Despite pharmaceutical breakthroughs in multiple sclerosis (MS), a lot still needs to be done to improve care for patients with all forms of the disease. Jo Sopala, Director of Development at the MS Trust, describes the work her organisation is doing to push for improvement in the field.
MS care in the UK is in a paradoxical position. There are now more disease-modifying treatments than ever (12 currently licensed in the UK) – and more in the pipeline. However, these drugs are creating problems of equity in MS services.
All the currently licensed treatments are for people with relapsing remitting MS (RRMS). However, they constitute about half of the 100,000 people living with MS in the UK and there are no disease-modifying treatments for those with progressive forms of the disease.
In addition, there aren’t enough MS specialist nurses in the UK, and many of the ones we do have manage caseloads far in excess of the recommended number. Increasingly their time is devoted to administering and monitoring people on treatment. This means that many people with progressive MS – who may have severe, debilitating symptoms – are at risk of missing out on the specialist care they need.
At the same time, the NHS is having to deal with an increasing number of emergency admissions related to MS. In 2013/14, there were just under 24,000. In 2015/16, the number rose to almost 27,000, costing around £46 million.
Training more specialists
People with MS must have specialist care. Because it’s a complex and unpredictable disease, their needs can change over time, as can the priority of specific aspects of care.
Therefore the condition requires trained specialist nurses and allied health professionals who can understand this evolving disease and adapt care accordingly. However, the MS Trust estimates that the UK currently has too few MS specialist nurses and allied health professionals to support the estimated 107,000 MS patients in the country.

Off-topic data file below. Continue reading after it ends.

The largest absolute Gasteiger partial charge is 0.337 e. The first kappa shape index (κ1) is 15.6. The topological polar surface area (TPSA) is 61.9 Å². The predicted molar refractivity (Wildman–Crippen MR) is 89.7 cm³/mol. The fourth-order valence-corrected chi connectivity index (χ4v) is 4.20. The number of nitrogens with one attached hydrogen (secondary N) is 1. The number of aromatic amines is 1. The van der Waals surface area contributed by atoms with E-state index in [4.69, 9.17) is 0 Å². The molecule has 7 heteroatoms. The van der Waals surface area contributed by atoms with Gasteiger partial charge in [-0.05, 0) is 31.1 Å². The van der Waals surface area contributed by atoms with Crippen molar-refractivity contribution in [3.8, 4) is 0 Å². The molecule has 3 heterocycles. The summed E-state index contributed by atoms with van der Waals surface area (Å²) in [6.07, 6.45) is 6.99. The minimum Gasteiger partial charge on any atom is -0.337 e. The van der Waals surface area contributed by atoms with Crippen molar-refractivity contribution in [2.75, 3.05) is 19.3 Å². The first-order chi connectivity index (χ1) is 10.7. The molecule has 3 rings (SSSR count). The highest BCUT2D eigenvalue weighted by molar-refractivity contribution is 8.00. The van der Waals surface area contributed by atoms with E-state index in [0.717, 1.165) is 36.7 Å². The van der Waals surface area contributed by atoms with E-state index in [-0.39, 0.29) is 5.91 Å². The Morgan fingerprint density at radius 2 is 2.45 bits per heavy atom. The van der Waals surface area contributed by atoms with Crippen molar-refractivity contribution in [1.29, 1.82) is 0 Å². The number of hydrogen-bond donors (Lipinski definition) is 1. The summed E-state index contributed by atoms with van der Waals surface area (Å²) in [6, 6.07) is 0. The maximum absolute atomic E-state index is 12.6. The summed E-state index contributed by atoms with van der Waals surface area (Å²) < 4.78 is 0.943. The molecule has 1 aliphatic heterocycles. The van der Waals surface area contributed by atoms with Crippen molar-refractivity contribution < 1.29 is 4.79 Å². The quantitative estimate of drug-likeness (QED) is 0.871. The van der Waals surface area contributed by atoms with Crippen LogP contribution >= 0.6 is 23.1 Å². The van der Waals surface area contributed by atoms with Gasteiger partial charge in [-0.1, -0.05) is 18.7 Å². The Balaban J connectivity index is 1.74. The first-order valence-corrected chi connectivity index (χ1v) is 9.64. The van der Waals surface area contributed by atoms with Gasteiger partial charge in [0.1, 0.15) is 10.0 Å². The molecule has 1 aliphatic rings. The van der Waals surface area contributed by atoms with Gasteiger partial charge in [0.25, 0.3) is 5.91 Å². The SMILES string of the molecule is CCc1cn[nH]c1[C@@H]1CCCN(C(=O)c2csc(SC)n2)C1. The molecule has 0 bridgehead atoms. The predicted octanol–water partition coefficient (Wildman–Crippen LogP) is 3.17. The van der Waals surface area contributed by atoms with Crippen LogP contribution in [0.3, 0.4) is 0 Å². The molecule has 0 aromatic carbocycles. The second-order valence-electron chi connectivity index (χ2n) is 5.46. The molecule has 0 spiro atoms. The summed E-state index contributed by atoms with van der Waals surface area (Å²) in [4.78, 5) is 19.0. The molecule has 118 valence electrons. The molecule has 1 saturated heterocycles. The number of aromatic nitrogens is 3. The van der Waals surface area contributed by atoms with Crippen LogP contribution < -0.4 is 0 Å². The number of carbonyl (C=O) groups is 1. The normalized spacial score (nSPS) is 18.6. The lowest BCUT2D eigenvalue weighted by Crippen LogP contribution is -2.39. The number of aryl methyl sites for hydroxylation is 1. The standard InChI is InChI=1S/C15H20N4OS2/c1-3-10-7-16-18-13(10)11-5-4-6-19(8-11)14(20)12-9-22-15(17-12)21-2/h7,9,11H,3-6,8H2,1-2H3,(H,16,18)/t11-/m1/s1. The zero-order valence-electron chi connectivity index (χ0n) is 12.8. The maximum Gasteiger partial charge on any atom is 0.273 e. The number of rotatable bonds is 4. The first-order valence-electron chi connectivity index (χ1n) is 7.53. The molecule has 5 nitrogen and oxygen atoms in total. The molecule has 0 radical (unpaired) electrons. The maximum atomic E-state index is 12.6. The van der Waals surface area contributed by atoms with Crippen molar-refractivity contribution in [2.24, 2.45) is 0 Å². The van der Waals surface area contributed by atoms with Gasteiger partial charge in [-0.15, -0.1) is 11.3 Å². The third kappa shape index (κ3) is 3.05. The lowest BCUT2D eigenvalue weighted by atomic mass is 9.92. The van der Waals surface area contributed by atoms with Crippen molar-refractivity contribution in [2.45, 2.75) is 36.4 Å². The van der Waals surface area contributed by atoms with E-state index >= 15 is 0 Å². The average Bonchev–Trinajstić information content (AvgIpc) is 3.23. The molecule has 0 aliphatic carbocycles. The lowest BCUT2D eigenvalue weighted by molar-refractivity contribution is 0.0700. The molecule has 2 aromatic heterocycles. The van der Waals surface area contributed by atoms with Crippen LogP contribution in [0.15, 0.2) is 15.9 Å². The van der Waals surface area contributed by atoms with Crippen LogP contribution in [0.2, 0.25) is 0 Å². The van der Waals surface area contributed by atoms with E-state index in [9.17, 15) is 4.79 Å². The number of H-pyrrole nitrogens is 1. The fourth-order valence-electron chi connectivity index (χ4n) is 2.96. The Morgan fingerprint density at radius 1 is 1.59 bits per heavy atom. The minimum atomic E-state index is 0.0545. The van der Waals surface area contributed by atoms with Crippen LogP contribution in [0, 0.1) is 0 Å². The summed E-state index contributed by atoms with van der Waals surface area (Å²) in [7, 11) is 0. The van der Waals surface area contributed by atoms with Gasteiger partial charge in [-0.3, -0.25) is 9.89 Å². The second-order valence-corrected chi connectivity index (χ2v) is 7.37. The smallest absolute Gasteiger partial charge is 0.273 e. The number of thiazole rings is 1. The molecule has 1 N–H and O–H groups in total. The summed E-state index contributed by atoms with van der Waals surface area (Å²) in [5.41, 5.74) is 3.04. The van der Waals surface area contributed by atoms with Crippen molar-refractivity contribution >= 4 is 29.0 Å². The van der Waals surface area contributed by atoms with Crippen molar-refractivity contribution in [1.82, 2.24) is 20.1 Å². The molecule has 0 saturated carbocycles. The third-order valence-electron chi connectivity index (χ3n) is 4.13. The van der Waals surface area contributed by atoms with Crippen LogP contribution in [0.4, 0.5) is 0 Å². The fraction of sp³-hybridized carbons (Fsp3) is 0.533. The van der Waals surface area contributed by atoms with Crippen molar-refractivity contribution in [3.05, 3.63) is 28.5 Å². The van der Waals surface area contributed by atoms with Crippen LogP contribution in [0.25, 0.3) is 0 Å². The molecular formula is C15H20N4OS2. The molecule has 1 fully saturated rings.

As a result of this shortage, the average patient caseload per MS nurse has reached over 1,000 per nurse in some areas.
This shortage is one of the biggest issues in MS care today, but with the help of organisations like the MS Trust, more specialists are being provided.
For over 20 years, the MS Trust has been the primary provider of training and professional development for MS specialists. In 2016, it launched a programme to specifically fund MS nurses in areas of greatest need.
The other big issue is the fact that people with advanced MS are missing out on vital care. In response, the MS Trust has launched the Advanced MS Champions project. This project will, over the next three years, deploy advanced MS specialists in six areas across the UK who will be dedicated to improving specific aspects of care, like symptom management, care pathway efficiency, and care coordination.
Another important aspect of the Trust’s work is to encourage proactive care and share best practice.
Because of its unpredictable nature, MS can leave patients in desperate need of specific care services, like physiotherapy, if they relapse.
But the UK health system is reactive. The additional specialists will provide a more proactive service, which will reduce the number of emergency hospital admissions. These result in huge amounts of money being spent on things like urinary infections and bowel issues, which could have been avoided with proper proactive care.
The move towards proactive care has to be underpinned by data about what’s needed – something the Trust has been heavily involved in with the flagship programme GEMSS – Generating Evidence in MS Services programme.
One of the key recommendations of the programme’s 2015 Evidence for MS Specialists report was to, at the very least, ensure consistent updating of caseload management and to review protocols about how people will be reviewed and kept informed about the services available. This information has since been shared with the NHS to help improve MS care nationwide.
As a small organisation, we’re dedicated to gathering the right information to create a case for specialists and the difference they could make. With sufficient specialists, better caseload management and a better care coordination system, we can start to address the alarming number of emergency admissions caused by MS, and its financial burden, and, most importantly, help those people with MS who are slipping through the net and not receiving adequate care.
Jo Sopala will be one of the judges for this year’s QuDoS in MS – Recognising Quality in the Delivery of Services in MS – programme. Visit the QuDoS in MS website to find out more: www.qudos-ms.com.